The increased frequency and severity of drought events due to climate warming is negatively affecting tree radial growth, particularly in drought-prone regions, such as, e.g., the Mediterranean. In this climate change hotspot, populations of the same tree species may show different growth responses to climate, due to the great variety of microclimates and environments that characterize this biogeographic region. In this study, we analysed growth-climate relationships and growth responses to drought events (i.e., resistance, recovery, and resilience) in 13 forest stands of black pine (Pinus nigra Arnold), encompassing the whole and peculiar distribution range of the ssp. laricio (Calabria, Sicily, Sardinia, and Corsica). Analysis focused on the 1981–2010 period, which is commonly covered at all sites. Stem radial growth of trees increased under a positive spring/summer water balance. However, abundant winter precipitation had a negative impact on stem radial growth. Populations in Corsica were more sensitive to drought, showing lower resistance and resilience than those in Sicily and Sardinia. Older trees were more resistant to drought events than younger trees. Our results highlight that population-specific responses to drought events are mainly explained by tree age and local environment, suggesting geographically related patterns in tree growth and forest productivity correspond to different populations. Intraspecific variability in sensitivity to drought events should be included in species distribution models to predict the range of forest productivity responses to climate change.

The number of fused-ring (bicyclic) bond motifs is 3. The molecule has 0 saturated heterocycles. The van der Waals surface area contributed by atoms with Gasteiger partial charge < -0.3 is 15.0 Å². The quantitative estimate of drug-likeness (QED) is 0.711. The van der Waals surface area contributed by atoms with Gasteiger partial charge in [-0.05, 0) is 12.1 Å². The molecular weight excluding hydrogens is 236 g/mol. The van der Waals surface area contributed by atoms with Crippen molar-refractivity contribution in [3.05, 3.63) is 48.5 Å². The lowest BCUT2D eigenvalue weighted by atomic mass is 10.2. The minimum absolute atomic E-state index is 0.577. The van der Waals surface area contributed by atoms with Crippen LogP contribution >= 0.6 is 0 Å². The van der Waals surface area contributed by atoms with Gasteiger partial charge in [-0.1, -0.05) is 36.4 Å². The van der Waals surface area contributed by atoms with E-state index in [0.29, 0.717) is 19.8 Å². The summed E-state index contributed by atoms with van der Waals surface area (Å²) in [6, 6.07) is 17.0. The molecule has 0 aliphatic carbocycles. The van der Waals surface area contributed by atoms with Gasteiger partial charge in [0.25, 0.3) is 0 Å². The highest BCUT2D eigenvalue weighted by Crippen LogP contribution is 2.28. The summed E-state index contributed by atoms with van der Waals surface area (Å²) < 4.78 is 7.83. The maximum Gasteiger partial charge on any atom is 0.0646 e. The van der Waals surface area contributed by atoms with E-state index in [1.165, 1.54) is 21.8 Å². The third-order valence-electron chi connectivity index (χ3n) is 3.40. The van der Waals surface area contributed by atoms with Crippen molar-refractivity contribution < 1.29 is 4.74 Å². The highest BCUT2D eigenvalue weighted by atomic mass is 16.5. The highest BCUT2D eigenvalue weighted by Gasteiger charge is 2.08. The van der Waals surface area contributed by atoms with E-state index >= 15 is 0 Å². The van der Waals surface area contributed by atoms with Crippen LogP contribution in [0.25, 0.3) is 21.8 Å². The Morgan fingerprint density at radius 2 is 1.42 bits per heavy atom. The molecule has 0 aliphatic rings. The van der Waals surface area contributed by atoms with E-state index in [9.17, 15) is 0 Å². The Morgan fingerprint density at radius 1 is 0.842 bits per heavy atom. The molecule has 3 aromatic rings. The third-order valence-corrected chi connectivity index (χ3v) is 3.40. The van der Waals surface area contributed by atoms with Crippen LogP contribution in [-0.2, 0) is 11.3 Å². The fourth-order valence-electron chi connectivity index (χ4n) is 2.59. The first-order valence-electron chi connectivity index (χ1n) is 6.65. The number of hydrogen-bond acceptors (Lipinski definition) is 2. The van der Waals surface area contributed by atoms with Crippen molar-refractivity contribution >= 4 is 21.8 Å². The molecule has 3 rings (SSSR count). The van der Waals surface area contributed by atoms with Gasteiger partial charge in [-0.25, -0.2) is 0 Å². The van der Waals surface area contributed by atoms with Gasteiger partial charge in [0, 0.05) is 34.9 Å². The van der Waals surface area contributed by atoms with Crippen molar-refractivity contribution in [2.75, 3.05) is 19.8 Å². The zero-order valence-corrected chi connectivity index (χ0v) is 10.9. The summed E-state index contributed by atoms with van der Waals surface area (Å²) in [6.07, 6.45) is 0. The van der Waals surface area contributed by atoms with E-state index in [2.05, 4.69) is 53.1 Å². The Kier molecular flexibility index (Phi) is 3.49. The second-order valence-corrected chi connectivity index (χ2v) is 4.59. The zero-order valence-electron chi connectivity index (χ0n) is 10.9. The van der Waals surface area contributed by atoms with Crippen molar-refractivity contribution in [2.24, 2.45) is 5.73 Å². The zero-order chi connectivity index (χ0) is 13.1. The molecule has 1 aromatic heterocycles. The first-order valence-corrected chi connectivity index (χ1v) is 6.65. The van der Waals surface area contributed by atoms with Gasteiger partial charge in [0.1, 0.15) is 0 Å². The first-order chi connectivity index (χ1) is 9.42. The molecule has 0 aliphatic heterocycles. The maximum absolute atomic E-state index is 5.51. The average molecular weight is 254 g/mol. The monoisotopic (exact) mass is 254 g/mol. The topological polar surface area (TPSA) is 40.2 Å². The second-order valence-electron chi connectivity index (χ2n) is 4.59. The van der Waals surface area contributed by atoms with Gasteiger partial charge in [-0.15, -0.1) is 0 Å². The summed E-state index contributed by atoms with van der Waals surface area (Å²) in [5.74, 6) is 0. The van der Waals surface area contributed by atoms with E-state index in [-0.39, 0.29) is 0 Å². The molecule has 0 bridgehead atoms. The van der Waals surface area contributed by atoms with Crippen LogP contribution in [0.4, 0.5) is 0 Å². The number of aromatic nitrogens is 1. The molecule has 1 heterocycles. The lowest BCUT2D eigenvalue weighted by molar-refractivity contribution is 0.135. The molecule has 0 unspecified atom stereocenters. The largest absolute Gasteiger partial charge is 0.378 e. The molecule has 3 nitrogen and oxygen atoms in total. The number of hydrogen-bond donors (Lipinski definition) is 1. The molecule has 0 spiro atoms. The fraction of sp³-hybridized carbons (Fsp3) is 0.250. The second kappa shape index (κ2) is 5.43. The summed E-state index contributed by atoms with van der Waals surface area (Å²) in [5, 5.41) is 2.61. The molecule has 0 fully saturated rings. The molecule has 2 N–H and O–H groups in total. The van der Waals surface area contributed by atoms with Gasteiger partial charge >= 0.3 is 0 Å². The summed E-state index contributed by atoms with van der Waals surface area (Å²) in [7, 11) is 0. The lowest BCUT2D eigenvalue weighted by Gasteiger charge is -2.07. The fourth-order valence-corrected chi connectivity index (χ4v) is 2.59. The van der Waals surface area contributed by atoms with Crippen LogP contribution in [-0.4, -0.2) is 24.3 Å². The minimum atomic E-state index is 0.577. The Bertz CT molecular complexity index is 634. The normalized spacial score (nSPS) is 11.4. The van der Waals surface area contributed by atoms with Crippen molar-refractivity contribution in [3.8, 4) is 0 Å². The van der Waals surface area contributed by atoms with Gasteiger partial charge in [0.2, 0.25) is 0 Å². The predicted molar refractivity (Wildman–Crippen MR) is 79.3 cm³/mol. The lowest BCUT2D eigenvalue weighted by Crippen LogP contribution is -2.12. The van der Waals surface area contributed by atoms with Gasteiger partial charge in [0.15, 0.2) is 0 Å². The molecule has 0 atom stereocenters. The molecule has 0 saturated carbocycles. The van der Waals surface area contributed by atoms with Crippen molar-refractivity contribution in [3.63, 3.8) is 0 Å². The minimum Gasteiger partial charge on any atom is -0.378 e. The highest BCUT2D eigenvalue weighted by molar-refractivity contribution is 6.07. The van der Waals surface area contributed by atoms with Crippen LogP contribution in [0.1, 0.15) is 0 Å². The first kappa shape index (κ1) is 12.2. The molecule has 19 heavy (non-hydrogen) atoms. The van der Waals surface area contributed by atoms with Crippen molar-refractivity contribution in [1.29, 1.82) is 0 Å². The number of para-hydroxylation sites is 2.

New evidence for population-specific responses to drought events from tree ring chronologies of Pinus nigra ssp. laricio across the entire distribution range.

F. Lombardi;P. A. Marziliano;
2022

Abstract

The increased frequency and severity of drought events due to climate warming is negatively affecting tree radial growth, particularly in drought-prone regions, such as, e.g., the Mediterranean. In this climate change hotspot, populations of the same tree species may show different growth responses to climate, due to the great variety of microclimates and environments that characterize this biogeographic region. In this study, we analysed growth-climate relationships and growth responses to drought events (i.e., resistance, recovery, and resilience) in 13 forest stands of black pine (Pinus nigra Arnold), encompassing the whole and peculiar distribution range of the ssp. laricio (Calabria, Sicily, Sardinia, and Corsica). Analysis focused on the 1981–2010 period, which is commonly covered at all sites. Stem radial growth of trees increased under a positive spring/summer water balance. However, abundant winter precipitation had a negative impact on stem radial growth. Populations in Corsica were more sensitive to drought, showing lower resistance and resilience than those in Sicily and Sardinia. Older trees were more resistant to drought events than younger trees. Our results highlight that population-specific responses to drought events are mainly explained by tree age and local environment, suggesting geographically related patterns in tree growth and forest productivity correspond to different populations. Intraspecific variability in sensitivity to drought events should be included in species distribution models to predict the range of forest productivity responses to climate change.
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Utilizza questo identificativo per citare o creare un link a questo documento: http://hdl.handle.net/20.500.12318/127626
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